Andrea Mara

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At the dinner table

This is how it goes in my house:

“Kids, dinner’s ready, come to the table.”

Then with a little less patience “Kids! Please come to the table!”

Multiply this by pointlessly high number. Give up calling, start threatening and/ or physically lifting them into their seats.

Cue dinner responses:

Eldest: “What’s this? I don’t like this dinner. Why do we have to have a healthy dinner again today. We had a healthy dinner already yesterday”

Middle-child: “Ugh, I don’t like that thing. What is it? I can’t eat it”

Me: “But you’ve never had roast parsnips before – they’re lovely, like chips only sweeter. And it’s just one piece. Please will you try it?”

Middle-child: “No, I don’t want it on my plate”

Puts parsnip on my plate. I put it back on hers. She puts it back on mine. I put it back on hers (unsure if I am being a consistent parent or stooping to childishness)

Toddler, strapped into a booster seat: “Out! Out!”

Me: “But you haven’t eaten anything – will you eat some dinner?”

Toddler: “No. Out! Out!” Starts lifting pieces of food one by one and carefully placing them on the table beside his plate.

Middle-child disappears under the table. She calls for help. Her dad tries to pull her out. She gives out to him and says he should have known she didn’t really want help. Remarks on how funny everything looks upside down. Asks me why I’m standing – she is sure that I’m standing because my feet are on the floor. If I was sitting, my feet wouldn’t touch the floor apparently. Her plate is exactly as it was when we sat down, except for the parsnip which has now disappeared altogether.

Eldest: “Mum, I’m sorry, I know you made this lovely dinner for us, but I just amn’t a fan of parsnips, I just don’t love them.”

Me: “What about the lovely baked ham? You really liked the one we had at Christmas?”

Eldest: “It’s pig. I don’t really eat pig dinners. I’m not a fan”

She hops off chair and tries feeding the toddler some mash potato but accidentally pokes him with a fork. He cries, I give out to her, she cries, I apologise.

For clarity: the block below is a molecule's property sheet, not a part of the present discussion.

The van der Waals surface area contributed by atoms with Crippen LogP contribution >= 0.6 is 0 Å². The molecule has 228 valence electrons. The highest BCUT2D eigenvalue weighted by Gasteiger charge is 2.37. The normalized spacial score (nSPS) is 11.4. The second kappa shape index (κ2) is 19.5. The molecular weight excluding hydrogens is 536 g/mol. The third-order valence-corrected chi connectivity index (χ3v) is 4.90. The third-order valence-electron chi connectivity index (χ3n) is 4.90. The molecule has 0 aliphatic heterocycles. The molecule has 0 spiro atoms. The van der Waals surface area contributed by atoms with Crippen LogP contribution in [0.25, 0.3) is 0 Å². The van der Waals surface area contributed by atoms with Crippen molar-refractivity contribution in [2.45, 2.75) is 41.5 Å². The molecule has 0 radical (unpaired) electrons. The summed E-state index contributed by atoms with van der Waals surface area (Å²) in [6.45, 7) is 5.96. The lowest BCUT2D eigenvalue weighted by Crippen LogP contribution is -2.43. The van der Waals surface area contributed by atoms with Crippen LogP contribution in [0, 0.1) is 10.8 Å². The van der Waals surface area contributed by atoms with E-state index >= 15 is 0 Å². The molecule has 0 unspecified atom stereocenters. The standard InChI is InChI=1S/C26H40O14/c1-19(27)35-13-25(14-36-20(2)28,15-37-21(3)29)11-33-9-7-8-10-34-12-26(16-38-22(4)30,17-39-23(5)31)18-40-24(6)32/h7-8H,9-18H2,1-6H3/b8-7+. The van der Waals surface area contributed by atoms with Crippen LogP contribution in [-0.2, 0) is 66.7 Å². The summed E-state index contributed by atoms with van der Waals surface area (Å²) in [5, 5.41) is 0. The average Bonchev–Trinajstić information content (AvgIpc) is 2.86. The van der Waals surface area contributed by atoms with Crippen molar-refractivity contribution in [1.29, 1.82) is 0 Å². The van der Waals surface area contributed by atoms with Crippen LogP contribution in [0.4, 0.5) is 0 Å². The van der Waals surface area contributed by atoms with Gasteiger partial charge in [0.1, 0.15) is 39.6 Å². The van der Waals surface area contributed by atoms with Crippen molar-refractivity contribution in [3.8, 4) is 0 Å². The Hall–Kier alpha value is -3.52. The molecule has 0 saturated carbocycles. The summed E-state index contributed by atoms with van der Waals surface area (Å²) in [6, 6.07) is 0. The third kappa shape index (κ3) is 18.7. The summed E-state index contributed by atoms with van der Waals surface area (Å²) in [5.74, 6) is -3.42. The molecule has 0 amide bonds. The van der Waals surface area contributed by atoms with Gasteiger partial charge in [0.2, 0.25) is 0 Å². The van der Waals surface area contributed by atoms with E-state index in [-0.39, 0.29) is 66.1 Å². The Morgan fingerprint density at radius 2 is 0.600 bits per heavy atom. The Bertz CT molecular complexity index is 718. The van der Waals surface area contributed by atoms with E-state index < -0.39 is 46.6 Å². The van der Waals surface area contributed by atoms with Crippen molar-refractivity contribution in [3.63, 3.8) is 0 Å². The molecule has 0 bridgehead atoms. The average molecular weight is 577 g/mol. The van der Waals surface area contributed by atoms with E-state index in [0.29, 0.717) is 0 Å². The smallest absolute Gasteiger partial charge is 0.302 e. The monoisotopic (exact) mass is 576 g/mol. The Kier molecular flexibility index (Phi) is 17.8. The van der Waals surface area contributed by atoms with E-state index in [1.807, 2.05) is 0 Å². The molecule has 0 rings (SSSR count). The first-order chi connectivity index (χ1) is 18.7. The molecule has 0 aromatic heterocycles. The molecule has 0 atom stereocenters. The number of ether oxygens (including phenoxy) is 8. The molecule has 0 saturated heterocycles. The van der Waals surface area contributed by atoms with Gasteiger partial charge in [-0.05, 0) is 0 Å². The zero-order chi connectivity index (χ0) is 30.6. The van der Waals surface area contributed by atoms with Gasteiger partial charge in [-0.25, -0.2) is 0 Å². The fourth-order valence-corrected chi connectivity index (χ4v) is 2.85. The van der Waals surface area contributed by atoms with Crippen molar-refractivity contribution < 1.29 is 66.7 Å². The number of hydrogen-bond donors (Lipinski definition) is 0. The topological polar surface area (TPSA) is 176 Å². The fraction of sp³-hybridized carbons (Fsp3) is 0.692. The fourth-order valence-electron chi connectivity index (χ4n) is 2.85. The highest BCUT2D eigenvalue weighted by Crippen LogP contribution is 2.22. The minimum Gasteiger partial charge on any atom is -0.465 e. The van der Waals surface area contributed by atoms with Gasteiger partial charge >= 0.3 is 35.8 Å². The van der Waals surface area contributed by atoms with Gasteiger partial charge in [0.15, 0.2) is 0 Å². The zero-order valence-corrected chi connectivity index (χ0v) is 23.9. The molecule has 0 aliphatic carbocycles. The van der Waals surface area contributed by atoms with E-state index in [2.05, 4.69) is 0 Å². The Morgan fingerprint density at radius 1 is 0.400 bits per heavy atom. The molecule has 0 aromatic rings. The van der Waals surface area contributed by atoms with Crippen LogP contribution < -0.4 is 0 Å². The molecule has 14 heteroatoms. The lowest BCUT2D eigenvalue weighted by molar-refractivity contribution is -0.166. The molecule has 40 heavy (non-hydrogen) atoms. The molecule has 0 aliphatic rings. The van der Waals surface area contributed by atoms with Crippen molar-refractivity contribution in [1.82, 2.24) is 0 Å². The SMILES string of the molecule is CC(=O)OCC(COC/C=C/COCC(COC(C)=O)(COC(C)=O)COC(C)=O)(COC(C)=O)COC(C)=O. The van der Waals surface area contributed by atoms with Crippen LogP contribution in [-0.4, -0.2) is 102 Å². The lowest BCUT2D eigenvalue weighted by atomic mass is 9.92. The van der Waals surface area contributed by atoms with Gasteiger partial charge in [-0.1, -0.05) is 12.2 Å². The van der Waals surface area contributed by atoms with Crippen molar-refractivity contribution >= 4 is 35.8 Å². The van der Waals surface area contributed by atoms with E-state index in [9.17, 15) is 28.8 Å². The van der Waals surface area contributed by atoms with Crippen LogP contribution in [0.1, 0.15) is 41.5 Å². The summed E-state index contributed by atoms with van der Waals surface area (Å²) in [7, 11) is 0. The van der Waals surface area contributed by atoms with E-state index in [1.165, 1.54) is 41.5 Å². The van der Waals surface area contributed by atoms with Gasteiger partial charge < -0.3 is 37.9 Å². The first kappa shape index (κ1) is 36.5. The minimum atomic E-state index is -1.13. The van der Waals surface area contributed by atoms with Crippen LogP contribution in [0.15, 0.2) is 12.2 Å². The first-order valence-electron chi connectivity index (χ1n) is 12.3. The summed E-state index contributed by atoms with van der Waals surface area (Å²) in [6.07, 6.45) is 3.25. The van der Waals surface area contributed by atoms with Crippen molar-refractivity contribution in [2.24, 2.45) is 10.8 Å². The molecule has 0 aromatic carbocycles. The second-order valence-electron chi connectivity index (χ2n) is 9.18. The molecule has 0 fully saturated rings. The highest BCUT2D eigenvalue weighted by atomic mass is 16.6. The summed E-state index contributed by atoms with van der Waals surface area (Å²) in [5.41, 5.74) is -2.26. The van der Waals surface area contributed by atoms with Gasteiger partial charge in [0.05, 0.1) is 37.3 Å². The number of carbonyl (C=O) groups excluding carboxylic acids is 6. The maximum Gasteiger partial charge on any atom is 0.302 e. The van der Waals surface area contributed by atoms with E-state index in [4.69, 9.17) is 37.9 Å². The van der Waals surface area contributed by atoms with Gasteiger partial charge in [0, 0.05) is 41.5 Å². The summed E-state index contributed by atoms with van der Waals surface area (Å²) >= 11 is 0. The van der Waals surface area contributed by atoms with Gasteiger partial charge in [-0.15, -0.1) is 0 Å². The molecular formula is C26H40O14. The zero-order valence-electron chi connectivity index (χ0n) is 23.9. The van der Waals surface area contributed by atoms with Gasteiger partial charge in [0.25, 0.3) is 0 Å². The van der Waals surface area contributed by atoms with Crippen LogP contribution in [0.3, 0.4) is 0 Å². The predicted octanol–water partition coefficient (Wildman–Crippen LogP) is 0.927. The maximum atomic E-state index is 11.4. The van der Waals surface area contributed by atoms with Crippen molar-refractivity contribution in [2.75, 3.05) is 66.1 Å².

Middle-child: “Mum may I be excused?”

Me: “But you didn’t eat anything – this is it, no more food tonight, it’s bedtime now. Are you sure you don’t want anything?”

Middle-child: “I’m sure mum, I’m just not hungry”

Eldest: “I’m not hungry either, may I be excused? I promise I don’t want anything else to eat” Runs out of the room to play before I can answer.

Toddler, now free from his booster seat, climbs on my knee and insists on drinking my water and sticking his hands into my remaining (now cold) food. He cries when I take the water away from him so I give it back – he then pours it into my dinner.

My husband is very well-behaved – he doesn’t leave the table and eats all his dinner.

Eventually we give up. We clear the table and tell the kids it’s time for bed.

Eldest: “Mum, I’m hungry, can I just have a yogurt before bed?”

Middle-child: “Yes, me too – can I have a banana? And a drink?”

Right so.

I just need to know two things:

I need to know that other families have “mealtimes” that are equally chaotic.

And I need to know that it gets better – that sometime in the future, insisting on family mealtime will pay off, and it will be a happy, relaxing, enjoyable experience where people actually eat the food and chat to one another and stay at the table for the entire meal.

Lie to me if you have to.








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